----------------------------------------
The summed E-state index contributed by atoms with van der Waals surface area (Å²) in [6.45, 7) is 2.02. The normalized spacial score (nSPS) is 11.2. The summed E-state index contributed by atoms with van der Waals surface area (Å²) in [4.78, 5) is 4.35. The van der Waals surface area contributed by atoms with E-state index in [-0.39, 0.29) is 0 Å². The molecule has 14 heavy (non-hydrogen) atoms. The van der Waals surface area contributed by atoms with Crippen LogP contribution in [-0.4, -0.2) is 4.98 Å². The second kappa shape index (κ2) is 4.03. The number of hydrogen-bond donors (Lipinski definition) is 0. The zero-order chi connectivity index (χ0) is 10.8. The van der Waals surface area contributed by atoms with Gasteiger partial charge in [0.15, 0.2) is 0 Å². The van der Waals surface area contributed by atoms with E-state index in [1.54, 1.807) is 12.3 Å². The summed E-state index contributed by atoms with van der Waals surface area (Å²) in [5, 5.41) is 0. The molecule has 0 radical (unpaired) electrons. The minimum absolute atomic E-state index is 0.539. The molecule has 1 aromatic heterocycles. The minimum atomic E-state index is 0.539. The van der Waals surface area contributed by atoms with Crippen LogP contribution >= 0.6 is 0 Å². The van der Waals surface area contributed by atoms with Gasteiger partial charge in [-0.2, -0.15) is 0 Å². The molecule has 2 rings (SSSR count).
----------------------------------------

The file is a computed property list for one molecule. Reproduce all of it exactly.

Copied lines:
The summed E-state index contributed by atoms with van der Waals surface area (Å²) in [6.45, 7) is 2.02. The normalized spacial score (nSPS) is 11.2. The summed E-state index contributed by atoms with van der Waals surface area (Å²) in [4.78, 5) is 4.35. The van der Waals surface area contributed by atoms with E-state index in [-0.39, 0.29) is 0 Å². The molecule has 14 heavy (non-hydrogen) atoms. The van der Waals surface area contributed by atoms with Crippen LogP contribution in [-0.4, -0.2) is 4.98 Å². The second kappa shape index (κ2) is 4.03. The number of hydrogen-bond donors (Lipinski definition) is 0. The zero-order chi connectivity index (χ0) is 10.8. The van der Waals surface area contributed by atoms with Gasteiger partial charge in [0.15, 0.2) is 0 Å². The van der Waals surface area contributed by atoms with E-state index in [1.54, 1.807) is 12.3 Å². The summed E-state index contributed by atoms with van der Waals surface area (Å²) in [5, 5.41) is 0. The molecule has 0 radical (unpaired) electrons. The minimum absolute atomic E-state index is 0.539. The molecule has 1 aromatic heterocycles. The minimum atomic E-state index is 0.539. The van der Waals surface area contributed by atoms with Crippen LogP contribution >= 0.6 is 0 Å². The van der Waals surface area contributed by atoms with Gasteiger partial charge in [-0.2, -0.15) is 0 Å². The molecule has 2 rings (SSSR count).